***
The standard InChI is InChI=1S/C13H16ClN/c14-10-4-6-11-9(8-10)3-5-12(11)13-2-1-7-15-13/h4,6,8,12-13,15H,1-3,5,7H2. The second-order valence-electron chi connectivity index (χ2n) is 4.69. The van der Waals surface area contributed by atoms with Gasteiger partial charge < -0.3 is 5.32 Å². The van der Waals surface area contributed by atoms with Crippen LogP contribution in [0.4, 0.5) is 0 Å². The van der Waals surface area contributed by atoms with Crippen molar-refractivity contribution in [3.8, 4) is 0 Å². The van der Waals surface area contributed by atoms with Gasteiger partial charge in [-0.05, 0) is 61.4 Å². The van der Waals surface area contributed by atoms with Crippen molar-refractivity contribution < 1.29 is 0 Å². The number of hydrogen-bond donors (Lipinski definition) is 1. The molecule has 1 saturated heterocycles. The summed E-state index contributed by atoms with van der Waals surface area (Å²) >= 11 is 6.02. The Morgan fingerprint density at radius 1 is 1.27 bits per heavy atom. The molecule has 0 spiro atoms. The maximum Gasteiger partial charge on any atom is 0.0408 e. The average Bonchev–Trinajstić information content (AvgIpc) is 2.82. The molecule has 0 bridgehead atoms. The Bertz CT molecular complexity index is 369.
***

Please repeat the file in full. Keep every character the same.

The standard InChI is InChI=1S/C13H16ClN/c14-10-4-6-11-9(8-10)3-5-12(11)13-2-1-7-15-13/h4,6,8,12-13,15H,1-3,5,7H2. The second-order valence-electron chi connectivity index (χ2n) is 4.69. The van der Waals surface area contributed by atoms with Gasteiger partial charge < -0.3 is 5.32 Å². The van der Waals surface area contributed by atoms with Crippen LogP contribution in [0.4, 0.5) is 0 Å². The van der Waals surface area contributed by atoms with Crippen molar-refractivity contribution in [3.8, 4) is 0 Å². The van der Waals surface area contributed by atoms with Gasteiger partial charge in [-0.05, 0) is 61.4 Å². The van der Waals surface area contributed by atoms with Crippen molar-refractivity contribution < 1.29 is 0 Å². The number of hydrogen-bond donors (Lipinski definition) is 1. The molecule has 1 saturated heterocycles. The summed E-state index contributed by atoms with van der Waals surface area (Å²) >= 11 is 6.02. The Morgan fingerprint density at radius 1 is 1.27 bits per heavy atom. The molecule has 0 spiro atoms. The maximum Gasteiger partial charge on any atom is 0.0408 e. The average Bonchev–Trinajstić information content (AvgIpc) is 2.82. The molecule has 0 bridgehead atoms. The Bertz CT molecular complexity index is 369.